Big tech firms ex­pand­ing from S.F. to other states

San Francisco Chronicle - Late Edition (Sunday) - - BUSINESS REPORT - By Roland Li

In the face of mount­ing costs and scarce of­fice space in the Bay Area, tech is in­vest­ing bil­lions of dol­lars in new build­ings out­side of Cal­i­for­nia. But, un­like some old-econ­omy ti­tans that have de­camped al­to­gether, San Fran­cisco’s tech giants aren’t leav­ing town. They’re just spread­ing the wealth.

Sales­force con­firmed on Fri­day that it will pay $475 mil­lion over 17 years for a 500,000-square-foot lease at Wolf Point in Chicago. By 2023, when the new Sales­force Tower Chicago opens, it will move 1,400 ex­ist­ing work­ers there and hire 1,000 more.

Yet that ex­pan­sion comes as Sales­force struck an­other deal for an as-yet-un­built tower in San Fran­cisco that will hold 1,500 em­ploy­ees, in an ex­pan­sion of its head­quar­ters.

Sales­force’s deals come as many of San Fran­cisco’s 20th cen­tury cor­po­rate ti­tans are seek­ing cheaper homes.

En­gi­neer­ing ti­tan Bech­tel ditched

its tit­u­lar head­quar­ters in down­town San Fran­cisco for its op­er­at­ing base in north­ern Vir­ginia this year, while build­ing-mate Blue Shield is jump­ing across the bay to Oak­land next year. McKes­son Corp., the coun­try’s big­gest phar­ma­ceu­ti­cal dis­trib­u­tor, said Fri­day it is mov­ing to Texas.

Wall Street West is not what it once was: Wells Fargo and Charles Schwab are stick­ing around, but adding more jobs in places like Den­ver and Dal­las.

In the 1990s, there were con­cerns that San Fran­cisco would be­come a new Venice, a pretty city de­pen­dent on tourism, but with fad­ing eco­nomic might, said Gabriel Met­calf, out­go­ing head of ur­ban plan­ning think tank SPUR. The sub­urbs were cheaper, safer and had bet­ter schools.

Then the tech boom showed up. Though the mod­ern in­dus­try ger­mi­nated in Sil­i­con Val­ley, al­most ev­ery ma­jor tech com­pany is now growing in San Fran­cisco, court­ing em­ploy­ees who pre­fer ur­ban­ity. Sales­force sur­passed Wells Fargo as the city’s largest pri­vate em­ployer this year. Face­book signed two mas­sive of­fice tower deals in the Trans­bay dis­trict. Google is con­tin­u­ing its of­fice leas­ing spree near the Em­bar­cadero.

The roar­ing econ­omy has given the city its largest bud­get ever, which at $11 bil­lion ex­ceeds that of more than a dozen states. It’s also put pres­sure on of­fice, hous­ing and tran­sit in­fra­struc­ture, lead­ing to a back­lash against more growth.

Sales­force is pay­ing $55 per square foot in an­nual rent in Chicago, far less than it does at home. The $500 mil­lion, 16-year lease at Par­cel F, the site of its new San Fran­cisco tower, is equiv­a­lent to $96 per square foot an­nu­ally. Only New York, London and some Asian cities have of­fice rents that high.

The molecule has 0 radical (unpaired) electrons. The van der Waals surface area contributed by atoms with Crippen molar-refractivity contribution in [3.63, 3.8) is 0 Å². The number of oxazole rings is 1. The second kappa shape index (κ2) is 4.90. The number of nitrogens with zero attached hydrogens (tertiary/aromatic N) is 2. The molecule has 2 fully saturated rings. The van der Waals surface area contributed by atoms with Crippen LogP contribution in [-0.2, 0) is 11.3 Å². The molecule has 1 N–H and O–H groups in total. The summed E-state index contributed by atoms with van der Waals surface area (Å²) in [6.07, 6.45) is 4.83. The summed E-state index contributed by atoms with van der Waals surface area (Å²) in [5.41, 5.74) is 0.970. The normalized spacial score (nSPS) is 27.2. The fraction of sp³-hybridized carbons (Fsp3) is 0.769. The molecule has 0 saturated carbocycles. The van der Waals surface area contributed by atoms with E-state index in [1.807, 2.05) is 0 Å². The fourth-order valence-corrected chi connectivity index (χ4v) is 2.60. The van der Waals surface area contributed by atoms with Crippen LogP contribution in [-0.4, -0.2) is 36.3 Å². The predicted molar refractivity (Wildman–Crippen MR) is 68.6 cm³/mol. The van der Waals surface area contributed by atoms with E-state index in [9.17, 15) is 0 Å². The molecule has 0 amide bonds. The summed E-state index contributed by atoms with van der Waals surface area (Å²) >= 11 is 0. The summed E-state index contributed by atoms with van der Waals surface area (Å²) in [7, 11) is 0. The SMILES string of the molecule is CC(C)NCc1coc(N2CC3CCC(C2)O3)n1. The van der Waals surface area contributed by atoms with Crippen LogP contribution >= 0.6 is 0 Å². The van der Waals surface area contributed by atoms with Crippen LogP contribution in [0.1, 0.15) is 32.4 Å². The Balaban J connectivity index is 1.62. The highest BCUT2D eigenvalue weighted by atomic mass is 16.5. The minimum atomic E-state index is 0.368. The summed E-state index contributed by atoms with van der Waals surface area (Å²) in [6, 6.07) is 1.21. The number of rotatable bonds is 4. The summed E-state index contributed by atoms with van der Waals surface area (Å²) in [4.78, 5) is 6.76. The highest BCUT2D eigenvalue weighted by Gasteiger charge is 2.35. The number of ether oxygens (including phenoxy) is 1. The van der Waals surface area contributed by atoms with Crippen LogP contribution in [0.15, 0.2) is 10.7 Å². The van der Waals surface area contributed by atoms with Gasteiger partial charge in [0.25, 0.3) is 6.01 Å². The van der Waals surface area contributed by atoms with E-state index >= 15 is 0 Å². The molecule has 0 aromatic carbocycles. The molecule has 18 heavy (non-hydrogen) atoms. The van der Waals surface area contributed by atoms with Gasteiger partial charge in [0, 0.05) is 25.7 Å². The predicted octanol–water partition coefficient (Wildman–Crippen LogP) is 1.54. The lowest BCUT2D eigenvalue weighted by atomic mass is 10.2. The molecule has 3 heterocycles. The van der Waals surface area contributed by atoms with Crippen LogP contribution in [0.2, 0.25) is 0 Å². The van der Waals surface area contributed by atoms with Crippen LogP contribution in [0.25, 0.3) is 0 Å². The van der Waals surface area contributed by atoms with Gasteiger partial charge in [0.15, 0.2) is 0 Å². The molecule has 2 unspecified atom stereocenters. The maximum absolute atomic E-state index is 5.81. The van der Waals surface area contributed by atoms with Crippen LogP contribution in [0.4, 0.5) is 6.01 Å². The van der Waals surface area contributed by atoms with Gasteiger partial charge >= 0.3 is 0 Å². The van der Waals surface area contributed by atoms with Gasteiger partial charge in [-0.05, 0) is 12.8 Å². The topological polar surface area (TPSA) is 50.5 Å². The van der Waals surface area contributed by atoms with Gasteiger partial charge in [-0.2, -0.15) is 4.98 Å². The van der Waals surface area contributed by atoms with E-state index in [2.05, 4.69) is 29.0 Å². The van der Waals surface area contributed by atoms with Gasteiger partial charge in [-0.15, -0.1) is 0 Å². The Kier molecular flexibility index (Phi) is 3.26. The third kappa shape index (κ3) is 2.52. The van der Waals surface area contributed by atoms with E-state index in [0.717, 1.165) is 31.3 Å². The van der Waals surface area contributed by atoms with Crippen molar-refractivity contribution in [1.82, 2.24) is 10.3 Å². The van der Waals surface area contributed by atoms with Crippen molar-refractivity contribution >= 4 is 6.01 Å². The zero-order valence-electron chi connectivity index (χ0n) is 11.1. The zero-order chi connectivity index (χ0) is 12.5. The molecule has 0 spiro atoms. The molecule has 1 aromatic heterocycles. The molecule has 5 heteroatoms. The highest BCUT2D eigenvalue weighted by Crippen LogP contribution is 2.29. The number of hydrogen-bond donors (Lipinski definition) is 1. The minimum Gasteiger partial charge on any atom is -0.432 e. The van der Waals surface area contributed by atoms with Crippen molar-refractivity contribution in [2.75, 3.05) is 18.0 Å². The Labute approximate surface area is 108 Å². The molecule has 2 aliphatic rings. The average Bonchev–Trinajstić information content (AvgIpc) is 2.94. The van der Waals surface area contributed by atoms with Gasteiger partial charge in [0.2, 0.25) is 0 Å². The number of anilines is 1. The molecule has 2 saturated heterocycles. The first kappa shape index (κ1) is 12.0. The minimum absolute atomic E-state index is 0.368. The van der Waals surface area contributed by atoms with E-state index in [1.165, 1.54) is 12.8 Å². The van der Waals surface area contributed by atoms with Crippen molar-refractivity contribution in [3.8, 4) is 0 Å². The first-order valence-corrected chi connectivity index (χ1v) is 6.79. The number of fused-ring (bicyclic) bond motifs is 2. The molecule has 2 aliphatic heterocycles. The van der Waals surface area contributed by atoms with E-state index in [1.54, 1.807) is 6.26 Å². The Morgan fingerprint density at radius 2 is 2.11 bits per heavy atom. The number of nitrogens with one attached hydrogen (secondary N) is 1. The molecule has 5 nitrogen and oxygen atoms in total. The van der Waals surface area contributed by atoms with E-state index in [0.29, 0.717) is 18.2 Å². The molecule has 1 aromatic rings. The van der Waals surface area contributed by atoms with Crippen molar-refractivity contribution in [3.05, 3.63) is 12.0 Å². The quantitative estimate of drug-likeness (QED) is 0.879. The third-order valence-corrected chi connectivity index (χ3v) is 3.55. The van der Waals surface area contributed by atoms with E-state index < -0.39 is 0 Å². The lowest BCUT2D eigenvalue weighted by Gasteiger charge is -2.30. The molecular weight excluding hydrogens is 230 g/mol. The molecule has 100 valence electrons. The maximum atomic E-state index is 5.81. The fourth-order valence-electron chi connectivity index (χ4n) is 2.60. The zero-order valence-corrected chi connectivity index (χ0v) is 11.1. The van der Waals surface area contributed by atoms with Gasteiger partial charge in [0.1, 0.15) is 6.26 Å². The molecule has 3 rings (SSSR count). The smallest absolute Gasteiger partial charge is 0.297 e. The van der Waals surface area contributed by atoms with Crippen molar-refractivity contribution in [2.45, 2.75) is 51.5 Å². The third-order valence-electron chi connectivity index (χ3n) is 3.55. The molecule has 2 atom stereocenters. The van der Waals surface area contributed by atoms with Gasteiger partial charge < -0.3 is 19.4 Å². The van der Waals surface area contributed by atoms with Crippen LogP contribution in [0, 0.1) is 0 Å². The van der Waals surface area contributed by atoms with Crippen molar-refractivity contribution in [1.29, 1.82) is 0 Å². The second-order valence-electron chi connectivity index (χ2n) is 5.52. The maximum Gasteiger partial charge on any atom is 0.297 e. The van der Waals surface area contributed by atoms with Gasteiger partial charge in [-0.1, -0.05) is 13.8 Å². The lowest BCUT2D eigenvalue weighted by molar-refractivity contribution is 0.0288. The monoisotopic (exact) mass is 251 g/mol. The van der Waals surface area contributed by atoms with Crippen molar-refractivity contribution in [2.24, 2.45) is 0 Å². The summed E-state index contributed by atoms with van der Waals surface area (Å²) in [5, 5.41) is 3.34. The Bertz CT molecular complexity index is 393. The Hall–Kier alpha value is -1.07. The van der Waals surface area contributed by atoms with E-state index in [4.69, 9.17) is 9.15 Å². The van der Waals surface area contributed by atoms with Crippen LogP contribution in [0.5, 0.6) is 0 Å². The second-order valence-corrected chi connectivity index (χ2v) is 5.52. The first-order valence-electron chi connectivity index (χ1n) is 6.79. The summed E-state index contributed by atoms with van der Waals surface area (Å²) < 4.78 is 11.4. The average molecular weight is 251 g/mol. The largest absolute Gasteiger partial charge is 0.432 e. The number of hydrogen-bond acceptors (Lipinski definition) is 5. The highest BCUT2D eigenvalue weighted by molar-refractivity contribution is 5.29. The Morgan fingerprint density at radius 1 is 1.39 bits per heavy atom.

Sales­force has plenty of cash to grow in San Fran­cisco and else­where; it has pro­jected rev­enue of $16 bil­lion next year.

“This is all about the Fourth In­dus­trial Revo­lu­tion. This is about the cloud. It’s about ar­ti­fi­cial in­tel­li­gence, ma­chine learn­ing, deep learn­ing,” Sales­force co-CEO Marc Be­nioff said on a re­cent earn­ings call. “We are in a lot of un­charted ter­ri­tory here. And we’re go­ing to con­tinue to see in­cred­i­ble ex­pan­sion.”

The prob­lem for cities like Chicago in draw­ing more tech com­pa­nies is find­ing peo­ple whose skills put them on the map. In Chicago, tech ac­counts for 4.9 per­cent of jobs, ac­cord­ing to real es­tate bro­ker­age Cush­man & Wakefield. Mean­while, tech ac­counts for 27.5 per­cent of jobs in Sil­i­con Val­ley and 12.3 per­cent of jobs in San Fran­cisco, ac­cord­ing to Moody’s and the Bureau of La­bor Statis­tics. The larger pool makes find­ing work­ers eas­ier — though it also means there’s a lot of poach­ing by com­peti­tors.

“With un­em­ploy­ment at 4 per­cent or lower in each of th­ese mar­kets, tech com­pa­nies of all sizes are in a war for tal­ent and must do their ut­most to hold on to and re­cruit em­ploy­ees — and that means the best salaries, the best in­cen­tives, the best space and the best lo­ca­tion,” said Robert Sam­mons, Cush­man & Wakefield North­west re­gional re­search di­rec­tor, in a state­ment in Septem­ber. “That last point has gen­er­ally meant an ur­ban or even sub­ur­ban lo­ca­tion that is mixed-use, walk­a­ble, bike­able and near mass tran­sit.”

Google, Face­book, Uber and Mi­crosoft have all re­cently ex­panded in down­town Chicago, in part be­cause of lower costs, said Bran­don Svec, Chicago market econ­o­mist at CoStar Group.

“A big draw for th­ese firms is not just that they can find tal­ent here, but that they can find it at very rea­son­able prices rel­a­tive to the coasts due to the dif­fer­ence in costs of liv­ing. In ad­di­tion, of­fice space is much cheaper and thus, on a rel­a­tive ba­sis, Chicago is very com­pet­i­tive,” he said.

San Fran­cisco is set to get more ex­pen­sive for ma­jor com­pa­nies in Jan­uary, when a new tax to fund home­less­ness ser­vices will kick in for com­pa­nies mak­ing more than $50 mil­lion in gross re­ceipts. Be­nioff was the big­gest cham­pion of the mea­sure, even though he said it will cost Sales­force around $10 mil­lion a year.

Since the bal­lot mea­sure passed in Novem­ber, no ma­jor tech com­pany has an­nounced it will leave the city.


A ren­der­ing shows the planed Sales­force Tower Chicago, sched­uled to open in 2023.


Sales­force Tower Chicago is to hold 2,400 work­ers. The com­pany is also ex­pand­ing in San Fran­cisco.

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